I have no idea how they calculate their "games completed" figure, while we're on the subject.

I've served a number of short suspensions for refusing opponents who have wanted to join games I've set up. Well I say short, the last couple have been of nearly half an hour's duration so approaching the point where it could be problematic.

Getting information out of lichess does seem to be prodigiously difficult.
Last edited by JustinHorton on Sun Oct 25, 2020 11:56 am, edited 2 times in total.
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John Hodgson
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Re: Cheating in chess

Post by John Hodgson » Sun Oct 25, 2020 11:54 am

Matthew Turner wrote:
Sun Oct 25, 2020 9:50 am

4. Why have they got a low rating? If they have been deliberately throwing games or allowing someone else to use their account then this is against the rules - so they should be banned
I'm sure this topic has been covered before, but the problem with ratings on Lichess for classical chess is that most games are played in teams ordered by ECF OTB grading and all players started at 1500. Many of my games on Lichess have been against players averaging ECF 190-200 but with Lichess ratings of 1400-1900 and I assume many players are in the same situation. In those circumstances it is impossible to gain a lichess rating with a similar value to their ECF or FIDE rating.

I suspect Blitz ratings is much less of a problem because games are not played in such a closed environment.

How would your rating advance playing in a closed environment against fellow GMS all starting with a 1500 rating rather than an average 2500 rating?

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Re: Cheating in chess

Post by John Upham » Sun Oct 25, 2020 11:59 am

Roger de Coverly wrote:
Sun Oct 25, 2020 11:48 am

The King and Knight position has come up within recent memory in an important OTB women's event during an Agamemnon game.
Roger,

What is the difference between an Agamemnon game and an Armageddon Game?

I was not aware that the King of Mycenae got involved in such matters.
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John Upham
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Re: Cheating in chess

Post by John Upham » Sun Oct 25, 2020 12:04 pm

John Hodgson wrote:
Sun Oct 25, 2020 11:54 am

How would your rating advance playing in a closed environment against fellow GMS all starting with a 1500 rating rather than an average 2500 rating?

This thought had also occurred to me : anyone know the answer?
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Matthew Turner
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Re: Cheating in chess

Post by Matthew Turner » Sun Oct 25, 2020 12:08 pm

John Upham wrote:
Sun Oct 25, 2020 12:04 pm
John Hodgson wrote:
Sun Oct 25, 2020 11:54 am

How would your rating advance playing in a closed environment against fellow GMS all starting with a 1500 rating rather than an average 2500 rating?

This thought had also occurred to me : anyone know the answer?
The ratings would stay consistently at 1500 and the objective performance as measured by move matching would stay at 2500. So no observable change, no problem.

Roger de Coverly
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Re: Cheating in chess

Post by Roger de Coverly » Sun Oct 25, 2020 12:16 pm

Matthew Turner wrote:
Sun Oct 25, 2020 12:08 pm
The ratings would stay consistently at 1500 and the objective performance as measured by move matching would stay at 2500. So no observable change, no problem.
I thought the purpose of Regan and similar tests was to finger those with 1500 ratings playing at a 2500 standard.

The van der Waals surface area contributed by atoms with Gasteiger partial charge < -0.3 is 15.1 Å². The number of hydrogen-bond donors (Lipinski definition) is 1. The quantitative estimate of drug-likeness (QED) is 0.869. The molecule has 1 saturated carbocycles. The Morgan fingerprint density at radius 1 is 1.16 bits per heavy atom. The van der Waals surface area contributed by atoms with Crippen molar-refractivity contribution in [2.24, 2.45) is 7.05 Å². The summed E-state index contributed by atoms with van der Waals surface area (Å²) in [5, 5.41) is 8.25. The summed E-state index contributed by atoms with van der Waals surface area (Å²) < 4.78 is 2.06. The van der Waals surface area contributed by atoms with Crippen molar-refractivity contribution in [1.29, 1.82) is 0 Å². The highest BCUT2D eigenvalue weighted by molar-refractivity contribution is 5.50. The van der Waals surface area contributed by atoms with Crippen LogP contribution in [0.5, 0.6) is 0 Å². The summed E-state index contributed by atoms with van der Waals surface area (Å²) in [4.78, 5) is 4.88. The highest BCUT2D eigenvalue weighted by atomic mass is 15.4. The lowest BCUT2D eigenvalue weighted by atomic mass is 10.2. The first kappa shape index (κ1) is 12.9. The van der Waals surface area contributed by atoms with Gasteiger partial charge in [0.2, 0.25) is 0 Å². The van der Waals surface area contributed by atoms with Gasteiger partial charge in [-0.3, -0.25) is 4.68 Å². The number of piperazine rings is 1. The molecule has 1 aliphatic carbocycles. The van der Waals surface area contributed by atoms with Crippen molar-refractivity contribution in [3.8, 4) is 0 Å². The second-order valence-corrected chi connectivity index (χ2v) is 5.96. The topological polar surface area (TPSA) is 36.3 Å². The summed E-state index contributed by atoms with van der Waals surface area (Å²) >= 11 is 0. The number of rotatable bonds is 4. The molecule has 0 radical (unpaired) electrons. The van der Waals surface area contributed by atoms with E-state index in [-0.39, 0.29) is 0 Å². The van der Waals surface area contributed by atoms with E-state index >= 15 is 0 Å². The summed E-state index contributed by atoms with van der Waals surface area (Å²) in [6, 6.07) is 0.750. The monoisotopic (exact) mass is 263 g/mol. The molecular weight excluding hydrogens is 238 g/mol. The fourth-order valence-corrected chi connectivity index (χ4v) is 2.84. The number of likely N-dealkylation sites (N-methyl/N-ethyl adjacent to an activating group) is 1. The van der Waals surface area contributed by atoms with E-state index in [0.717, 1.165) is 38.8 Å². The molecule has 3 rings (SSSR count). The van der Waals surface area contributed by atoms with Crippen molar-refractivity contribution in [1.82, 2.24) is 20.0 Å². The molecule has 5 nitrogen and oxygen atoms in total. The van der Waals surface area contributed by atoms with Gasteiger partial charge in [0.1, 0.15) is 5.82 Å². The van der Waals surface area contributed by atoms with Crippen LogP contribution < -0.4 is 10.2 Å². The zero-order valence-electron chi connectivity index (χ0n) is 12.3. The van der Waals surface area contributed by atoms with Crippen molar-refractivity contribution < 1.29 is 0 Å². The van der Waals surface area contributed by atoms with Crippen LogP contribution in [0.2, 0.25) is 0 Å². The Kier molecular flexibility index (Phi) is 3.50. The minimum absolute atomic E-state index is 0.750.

But if a genuine 1500 standard player happened to join the closed pool of 1500 GMs and duly got slaughtered, why would the 1500 player not shout about cheating?

NickFaulks
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Re: Cheating in chess

Post by NickFaulks » Sun Oct 25, 2020 12:19 pm

JustinHorton wrote:
Sun Oct 25, 2020 11:27 am
Matthew Turner wrote:
Sun Oct 25, 2020 9:50 am
The bottom line is that in the vast majority of these cases it is because they have been cheating. It is difficult to view things objectively unless you get over this.
It is really unclear to me what is meant by "the bottom line" here.
It is in reality "the top line" and all else follows from it. That was certainly the point of view fed to the Guardian journalist.
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Matthew Turner
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Re: Cheating in chess

Post by Matthew Turner » Sun Oct 25, 2020 12:22 pm

Roger de Coverly wrote:
Sun Oct 25, 2020 12:16 pm
Matthew Turner wrote:
Sun Oct 25, 2020 12:08 pm
The ratings would stay consistently at 1500 and the objective performance as measured by move matching would stay at 2500. So no observable change, no problem.
I thought the purpose of Regan and similar tests was to finger those with 1500 ratings playing at a 2500 standard.

But if a genuine 1500 standard player happened to join the closed pool of 1500 GMs and duly got slaughtered, why would the 1500 player not shout about cheating?
Roger,
There is a difference between the Regan tests and those carried out by the websites. Yes the Regan test would flag up a player rated at 1500 and 'objectively' performing at 2500, but when these tests are used by the ECF/4NCL/Chess Scotland/FIDE then they are using OTB ratings.

Roger de Coverly
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Re: Cheating in chess

Post by Roger de Coverly » Sun Oct 25, 2020 12:52 pm

Matthew Turner wrote:
Sun Oct 25, 2020 12:22 pm
There is a difference between the Regan tests and those carried out by the websites.
Given the secrecy surrounding the methods and tests carried out by the websites, I doubt we know much one way or another as to whether and where their methods differ from the Regan template.

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Re: Cheating in chess

Post by John Upham » Sun Oct 25, 2020 2:23 pm

The longer this veil of secrecy hangs over Lichess idiosyncratic banning's the more it will damage them.

It might be that they can pay for alleged quotes from world class players to say that they are privy to the anti-cheating criteria and what a great platform Lichess is.

Various GMs might be able to claim that they have been admitted to the elite inner circle of those who know and they can be smug that the vast bulk of players do not know.

It is fairly obvious that publishing details of the stupid things that might get you banned would help people have confidence in the platform.

They can be no harm in declaring that (for example) :

Having an old analysis window active on another game will get you banned or other examples of accidental behaviour.

I don't expect them to declare their criteria are for concluding player X is not strong enough to play good moves.